The Government have announced a review of cycling offences and a public consultation on what they propose to change. This follows an increase in the apparent numbers of cyclists who ride “furiously” and cause harm to pedestrians or other cyclists.
The Department for Transport (DfT) have reported that in the last five years (to 2016) there were 2,491 accidents involving pedestrians and cyclists with no other vehicle involved which resulted in 20 fatal pedestrian casualties and 546 serious injuries. It is clearly not a trivial problem (source: LTT).
A particular concern was the recent case of Charlie Alliston who killed Mrs Kim Briggs on Old Street in London. He was acquitted of manslaughter but convicted of the Victorian offence of causing bodily harm by “wanton and furious driving” for which he received a sentence of 18 months in prison. The maximum sentence for that offence is 2 years. It was realised that there is no equivalent to the offence of “causing death by dangerous driving” that vehicle users face. There is effectively a gap in the law as regards cyclists.
The Government’s proposal is to introduce “parity” of sentencing options where the outcome is death or serious injury. They are also proposing other minor changes – for example to make cycling offences apply to any public area, not just roads. That might cover car parks and pedestrianised precincts.
Comment: In principle it would seem to make sense to introduce parity as a deterrent to bad behaviour by cyclists. This seems to be a particular problem in London where cyclists often travel at high speed on their commute to/from work and don’t like to slow down at all. They often seem to try to emulate their racing cycle heroes and record their journey times on the web. See the past articles on this topic in the links given below. It is becoming a serious problem in London which many people have commented upon in the media articles written on this subject.
Whether introducing parity in offences will actually improve the behaviour of cyclists seems questionable however. The immediate reaction of Cycling UK spokesperson Duncan Dollimore was to dismiss the proposals with the comment that “Adding one or two new offences specific to cyclists would be merely tinkering around the edges”. He called for a wider review of road traffic offences. Olympic medallist Chris Boardman said “That says it all really. Wow, just wow. I genuinely thought this was a bad joke, had to check it was a real account” and called for other cyclists to complain. Cyclists seem to hate being subject to regulation so it seems likely that cyclists will oppose the proposed changes.
As the consultation on this issue points out, cyclists are not subject to licensing and do not have to carry insurance. They are not subject to points totting up, nor of disqualification from cycling, although they can be disqualified from driving vehicles.
One concern is that cyclists are silent and are no longer required to have bells to warn of their approach (they were before 2011). When they persist in riding on pavements many people are concerned about them being hit from behind without warning. It is interesting to note that the DfT will soon be mandating noise generators for electric vehicles to protect pedestrians so why not introduce the same rule for cycles?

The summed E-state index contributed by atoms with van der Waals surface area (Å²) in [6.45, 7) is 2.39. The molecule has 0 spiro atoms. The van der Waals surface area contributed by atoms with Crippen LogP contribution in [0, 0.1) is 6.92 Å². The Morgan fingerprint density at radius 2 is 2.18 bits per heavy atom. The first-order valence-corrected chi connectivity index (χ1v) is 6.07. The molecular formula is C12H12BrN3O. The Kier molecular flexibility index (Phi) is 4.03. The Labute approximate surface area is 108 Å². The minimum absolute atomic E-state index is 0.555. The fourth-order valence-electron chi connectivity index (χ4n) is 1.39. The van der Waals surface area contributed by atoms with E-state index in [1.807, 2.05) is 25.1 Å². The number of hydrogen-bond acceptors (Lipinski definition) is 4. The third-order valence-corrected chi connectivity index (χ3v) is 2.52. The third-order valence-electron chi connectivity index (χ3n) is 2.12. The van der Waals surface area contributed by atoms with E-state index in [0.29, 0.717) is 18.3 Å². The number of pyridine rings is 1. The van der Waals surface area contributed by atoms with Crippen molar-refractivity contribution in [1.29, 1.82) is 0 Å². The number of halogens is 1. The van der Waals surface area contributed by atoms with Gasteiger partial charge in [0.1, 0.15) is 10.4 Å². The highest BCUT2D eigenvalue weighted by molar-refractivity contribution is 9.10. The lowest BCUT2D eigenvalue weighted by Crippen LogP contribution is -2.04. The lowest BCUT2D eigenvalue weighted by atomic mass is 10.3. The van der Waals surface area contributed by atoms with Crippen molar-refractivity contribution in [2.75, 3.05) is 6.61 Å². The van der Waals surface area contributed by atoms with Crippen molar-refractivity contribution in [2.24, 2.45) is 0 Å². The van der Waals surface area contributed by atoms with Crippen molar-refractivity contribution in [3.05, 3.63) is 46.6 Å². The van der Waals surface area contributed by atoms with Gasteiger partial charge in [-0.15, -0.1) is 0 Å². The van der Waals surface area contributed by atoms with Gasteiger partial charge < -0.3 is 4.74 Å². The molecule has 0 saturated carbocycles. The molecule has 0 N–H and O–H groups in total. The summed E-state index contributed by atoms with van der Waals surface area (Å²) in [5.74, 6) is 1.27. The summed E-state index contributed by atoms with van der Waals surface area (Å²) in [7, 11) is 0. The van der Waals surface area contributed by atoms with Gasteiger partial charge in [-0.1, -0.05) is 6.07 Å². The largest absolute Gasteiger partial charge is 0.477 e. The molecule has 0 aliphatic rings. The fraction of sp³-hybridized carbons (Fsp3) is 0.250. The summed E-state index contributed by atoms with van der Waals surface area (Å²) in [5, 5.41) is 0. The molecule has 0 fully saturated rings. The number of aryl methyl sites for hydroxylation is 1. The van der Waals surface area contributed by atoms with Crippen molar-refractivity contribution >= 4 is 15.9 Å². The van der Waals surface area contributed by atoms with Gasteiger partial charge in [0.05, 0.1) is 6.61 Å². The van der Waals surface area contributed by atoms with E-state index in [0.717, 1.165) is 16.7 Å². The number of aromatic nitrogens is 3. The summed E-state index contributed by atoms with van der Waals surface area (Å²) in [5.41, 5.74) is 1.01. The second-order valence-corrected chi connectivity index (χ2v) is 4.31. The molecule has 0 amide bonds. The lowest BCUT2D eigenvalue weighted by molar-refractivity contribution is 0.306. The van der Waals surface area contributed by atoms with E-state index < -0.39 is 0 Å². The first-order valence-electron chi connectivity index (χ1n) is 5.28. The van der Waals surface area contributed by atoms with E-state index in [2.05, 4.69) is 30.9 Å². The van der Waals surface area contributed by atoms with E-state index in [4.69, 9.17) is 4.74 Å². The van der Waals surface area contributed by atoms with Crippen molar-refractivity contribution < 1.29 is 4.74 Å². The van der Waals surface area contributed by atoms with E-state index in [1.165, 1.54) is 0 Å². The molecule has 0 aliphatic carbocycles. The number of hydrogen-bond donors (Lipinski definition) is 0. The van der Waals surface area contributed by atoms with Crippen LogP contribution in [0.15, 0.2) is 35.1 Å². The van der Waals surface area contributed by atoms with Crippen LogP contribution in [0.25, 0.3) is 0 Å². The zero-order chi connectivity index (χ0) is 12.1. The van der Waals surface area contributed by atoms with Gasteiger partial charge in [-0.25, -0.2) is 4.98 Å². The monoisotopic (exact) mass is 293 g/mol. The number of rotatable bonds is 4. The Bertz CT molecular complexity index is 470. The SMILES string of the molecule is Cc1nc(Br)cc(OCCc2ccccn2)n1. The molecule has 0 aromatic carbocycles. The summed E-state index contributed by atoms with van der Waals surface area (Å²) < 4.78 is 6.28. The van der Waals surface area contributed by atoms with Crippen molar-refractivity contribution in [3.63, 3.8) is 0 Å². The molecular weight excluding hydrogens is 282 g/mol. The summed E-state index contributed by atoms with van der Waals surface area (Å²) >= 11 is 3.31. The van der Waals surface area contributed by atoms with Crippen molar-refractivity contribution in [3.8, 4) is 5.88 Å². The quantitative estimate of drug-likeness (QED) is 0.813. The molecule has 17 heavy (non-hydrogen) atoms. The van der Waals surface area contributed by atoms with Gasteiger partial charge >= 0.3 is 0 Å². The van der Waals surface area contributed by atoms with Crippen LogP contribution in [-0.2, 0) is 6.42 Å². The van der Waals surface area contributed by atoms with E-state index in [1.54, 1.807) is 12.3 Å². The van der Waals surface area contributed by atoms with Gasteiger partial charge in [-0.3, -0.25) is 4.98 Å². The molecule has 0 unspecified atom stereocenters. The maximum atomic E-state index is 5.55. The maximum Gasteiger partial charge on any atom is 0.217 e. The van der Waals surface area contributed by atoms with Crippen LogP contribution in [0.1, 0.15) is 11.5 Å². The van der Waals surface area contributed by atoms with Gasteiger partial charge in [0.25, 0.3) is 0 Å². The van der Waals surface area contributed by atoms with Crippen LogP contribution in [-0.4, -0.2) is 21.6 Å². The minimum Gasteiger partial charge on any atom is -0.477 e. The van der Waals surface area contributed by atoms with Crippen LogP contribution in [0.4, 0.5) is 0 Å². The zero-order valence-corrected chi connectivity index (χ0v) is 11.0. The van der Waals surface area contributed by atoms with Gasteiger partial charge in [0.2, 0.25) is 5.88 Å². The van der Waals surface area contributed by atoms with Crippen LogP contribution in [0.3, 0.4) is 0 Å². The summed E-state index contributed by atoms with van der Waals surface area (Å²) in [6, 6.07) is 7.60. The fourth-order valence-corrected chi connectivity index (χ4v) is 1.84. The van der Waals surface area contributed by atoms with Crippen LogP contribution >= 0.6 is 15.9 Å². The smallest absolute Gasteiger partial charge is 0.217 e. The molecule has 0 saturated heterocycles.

There may be other ways to improve cyclists’ behaviour such as cycle speed limits or controls on the type of cycles that can be used, but a change in attitude is really what is required. More consideration for others and less libido.
We will probably respond to the formal consultation on this subject so please let us have your comments. Or of course you can submit your own comments directly. The consultation is here: https://www.gov.uk/government/consultations/new-cycling-offences-causing-death-or-serious-injury-when-cycling
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More Pedestrian Deaths Caused by or to Cyclists: https://freedomfordrivers.blog/2017/09/15/more-pedestrian-deaths-caused-by-or-to-cyclists/
Cyclist Convicted in Pedestrian Death Case: https://freedomfordrivers.blog/2017/08/24/cyclist-convicted-in-pedestrian-death-case/
Cyclist Faces Manslaughter Charge: https://freedomfordrivers.blog/2017/08/16/549/
Banker Fined for Dangerous Cycling: https://freedomfordrivers.blog/2016/10/29/banker-fined-for-dangerous-cycling/
London Divided and Cycling Accident Rates: https://freedomfordrivers.blog/2016/04/03/london-divided-and-cycling-accident-rates/
Are Cyclists Racing on London Streets: https://freedomfordrivers.blog/2015/12/29/are-cyclists-racing-on-londons-streets/
When I saw that the Government were proposing such changes, I felt that it was an excellent idea, albeit far too late.
I would agree with Duncan Dollimore’s comment that a more thorough review of road safety offences is needed (I would very much like there to be a law against “jay-walking”, especially when using a mobile phone, or crossing the road against a red light). But, in the meantime, this is a step in the right direction.
I was appalled by Chris Boardman’s comment which seemed to imply that cyclists were above the law as most of them seem to think (for example, yesterday, I could have had an accident with a cyclist dressed in dark clothes with no lights whatsoever on his bike).
So, not only do I entirely agree with the proposed review, but I would strongly suggest it goes further and the (current and proposed) laws against cyclists are enforced.
(Dr) Adrian V Stokes OBE 97 Millway, Mill Hill, LONDON, NW7 3JL
Comments noted and will include in our submission on the consultation.